David Chase Tells Us Why Even Writers Have to Love Actors

Funeral For Actor James Gandolfini
Uh, no offense, David, but when did you turn into the godfather?

David Chase’s Eulogy at James Gandolfino’s Funeral

Dear Jimmy,

Your family asked me to speak at your service and I am so honored and touched.

I’m also really scared and I say that because you of all people understand this, “I would like to run away and then call in four days from now from the beauty parlor.

I want to do a good job because I love you and because you always did a good job. I think the deal is I’m supposed to speak about the actor, artist, work part of your life. Others will have spoken beautifully and magnificently about the other beautiful and magnificent parts of you, the father, brother, friend. I guess what I was told was that I’m supposed to speak for your castmates whom you loved, your crew that you loved so much, for the people at HBO. … I hope I can speak for all of them and give credit to them and to you.

Experts told me to start with a joke or cite a funny anecdote. “Ha-ha-ha.” But as you yourself so often said, “I’m not feeling it.” I’m too sad and full of despair. I’m writing to you because I’d partly like to have your advice because I remember how you did speeches. I saw you do a lot of them at award shows and stuff and invariably I think you used to express the thoughts on a sheet of paper and put it in your pocket and then not really refer to them. And consequentially, many of your speeches didn’t make sense.

I think that could happen except in your case it didn’t matter that it didn’t make sense because the feeling was real, the feeling was real, the feeling was real. I can’t say that enough.

I tried to write a traditional eulogy, but it came out like bad TV. So I’m writing you this letter and now I’m reading that letter in front of you. But it is being done to and for an audience that will give the funny opening a try. I hope it is funny. It is to me and I know it is to you.

One day toward the end of the show — season four or five — we were on the set shooting a scene and it was you and Stevie Van Zandt. I think the setup was that Tony had received news of the death of someone and it was inconvenient for him. It said “Tony opens the door angrily and closes it and starts to speak.”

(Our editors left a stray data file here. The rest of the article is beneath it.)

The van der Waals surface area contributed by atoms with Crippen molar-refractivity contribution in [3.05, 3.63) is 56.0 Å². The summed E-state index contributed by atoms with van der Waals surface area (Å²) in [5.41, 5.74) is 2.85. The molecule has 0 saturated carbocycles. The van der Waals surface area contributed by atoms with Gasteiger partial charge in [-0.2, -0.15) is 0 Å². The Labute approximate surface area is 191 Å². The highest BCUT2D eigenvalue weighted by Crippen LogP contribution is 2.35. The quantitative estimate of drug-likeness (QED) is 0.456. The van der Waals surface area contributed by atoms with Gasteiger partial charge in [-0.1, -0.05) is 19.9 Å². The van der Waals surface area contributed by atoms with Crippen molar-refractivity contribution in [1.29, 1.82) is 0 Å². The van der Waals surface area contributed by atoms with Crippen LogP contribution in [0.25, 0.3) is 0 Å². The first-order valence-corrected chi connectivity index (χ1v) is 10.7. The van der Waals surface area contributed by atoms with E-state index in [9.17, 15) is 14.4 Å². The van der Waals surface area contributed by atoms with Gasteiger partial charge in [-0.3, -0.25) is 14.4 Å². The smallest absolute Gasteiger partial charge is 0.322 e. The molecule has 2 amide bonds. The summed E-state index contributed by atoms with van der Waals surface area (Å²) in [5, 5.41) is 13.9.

The cameras rolled and you opened the refrigerator door and you slammed it really hard. You slammed it hard enough that it came open again and you slammed it again and it came open again. You kept slamming it and slamming it and slamming it and slamming it and went apeshit on that refrigerator. The funny part for me was, I remember Steven Van Zandt – cause the cameras are now going and we have to play this whole five-minute scene with the refrigerator door open. And I remember Steven Van Zandt just standing there with his lip out and trying to figure out, “Well, what should I do first as Silvio? Cause he just broke my refrigerator.” And then as Steven the actor cause we’re about to play a scene with a refrigerator door open — people don’t do that. And I remember him going over, trying to tinker with the door and fix it, and it didn’t work.

We finally had to call cut and we tried to fix the refrigerator door and it never really worked because then the gaffer tape showed inside the refrigerator and it was a problem all day long. And I remember you saying: “Ah, this role, this role. The places it takes me too, the things that I have to do, it’s so dark.” And I remember telling you, “Did I tell you to destroy the refrigerator? Does it say anywhere in the script, ‘Tony destroys a refrigerator?’ It says, ‘Tony angrily shuts the refrigerator door.’ That’s what it says. You destroyed the refrigerator.”

Another image of you that comes to mind is very early on, we were shooting in that really hot summer in humid New Jersey, and I looked over and you were sitting in an aluminum beach chair with your slacks rolled up to your knees, and black socks and black shoes, and a damp, wet handkerchief on your head. And I remember looking over there and going, “Well, that’s really not a cool look.” Then I was filled with love, and I knew then that I was in the right place because I said, Wow, I haven’t seen that done since my father used to do it and my Italian uncles used to do it and my Italian grandfather used to do it. And they were laborers in the same hot sun in New Jersey — and they were stone masons, and your father, I know, worked with concrete. I don’t know what is with Italians and cement. I was so proud.

It made me so proud of our heritage to see you do that, and when I say that you were my brother, this has a lot to do with that. Italian-American. Italian worker. Builder. That Jersey thing, whatever that means. The same social class. I really feel, though that I’m older than you, I always felt that we were brothers — and partly based on that day. I was filled with so much love for everything that we were doing and what we were about to embark on. I also feel you’re my brother because of the things we both loved. Family. Work. People in all their imperfection. Food. Alcohol. Talking. Rage. And a desire to bring the whole structure crashing down. We amused each other.